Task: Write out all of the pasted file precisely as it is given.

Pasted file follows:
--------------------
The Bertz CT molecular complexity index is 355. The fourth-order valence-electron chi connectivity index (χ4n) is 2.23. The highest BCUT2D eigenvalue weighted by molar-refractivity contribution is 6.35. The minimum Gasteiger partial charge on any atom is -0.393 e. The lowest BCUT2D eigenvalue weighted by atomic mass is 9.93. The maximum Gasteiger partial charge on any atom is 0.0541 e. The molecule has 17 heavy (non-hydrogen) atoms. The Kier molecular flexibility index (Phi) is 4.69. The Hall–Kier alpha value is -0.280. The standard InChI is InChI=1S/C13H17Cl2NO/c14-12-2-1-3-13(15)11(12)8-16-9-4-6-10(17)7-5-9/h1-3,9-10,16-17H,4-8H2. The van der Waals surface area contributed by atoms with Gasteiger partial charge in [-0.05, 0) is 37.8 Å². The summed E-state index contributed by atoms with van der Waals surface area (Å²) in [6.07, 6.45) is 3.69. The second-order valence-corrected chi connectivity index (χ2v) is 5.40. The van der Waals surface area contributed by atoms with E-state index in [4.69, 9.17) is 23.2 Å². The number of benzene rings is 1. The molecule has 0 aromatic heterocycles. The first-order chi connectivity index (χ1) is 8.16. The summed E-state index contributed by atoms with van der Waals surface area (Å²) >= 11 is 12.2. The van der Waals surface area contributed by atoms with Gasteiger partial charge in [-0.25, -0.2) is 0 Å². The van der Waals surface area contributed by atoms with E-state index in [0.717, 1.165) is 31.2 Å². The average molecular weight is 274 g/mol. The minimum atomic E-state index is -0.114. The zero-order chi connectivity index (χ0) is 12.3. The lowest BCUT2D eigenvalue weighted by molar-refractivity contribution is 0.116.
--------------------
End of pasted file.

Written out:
The Bertz CT molecular complexity index is 355. The fourth-order valence-electron chi connectivity index (χ4n) is 2.23. The highest BCUT2D eigenvalue weighted by molar-refractivity contribution is 6.35. The minimum Gasteiger partial charge on any atom is -0.393 e. The lowest BCUT2D eigenvalue weighted by atomic mass is 9.93. The maximum Gasteiger partial charge on any atom is 0.0541 e. The molecule has 17 heavy (non-hydrogen) atoms. The Kier molecular flexibility index (Phi) is 4.69. The Hall–Kier alpha value is -0.280. The standard InChI is InChI=1S/C13H17Cl2NO/c14-12-2-1-3-13(15)11(12)8-16-9-4-6-10(17)7-5-9/h1-3,9-10,16-17H,4-8H2. The van der Waals surface area contributed by atoms with Gasteiger partial charge in [-0.05, 0) is 37.8 Å². The summed E-state index contributed by atoms with van der Waals surface area (Å²) in [6.07, 6.45) is 3.69. The second-order valence-corrected chi connectivity index (χ2v) is 5.40. The van der Waals surface area contributed by atoms with E-state index in [4.69, 9.17) is 23.2 Å². The number of benzene rings is 1. The molecule has 0 aromatic heterocycles. The first-order chi connectivity index (χ1) is 8.16. The summed E-state index contributed by atoms with van der Waals surface area (Å²) >= 11 is 12.2. The van der Waals surface area contributed by atoms with Gasteiger partial charge in [-0.25, -0.2) is 0 Å². The van der Waals surface area contributed by atoms with E-state index in [0.717, 1.165) is 31.2 Å². The average molecular weight is 274 g/mol. The minimum atomic E-state index is -0.114. The zero-order chi connectivity index (χ0) is 12.3. The lowest BCUT2D eigenvalue weighted by molar-refractivity contribution is 0.116.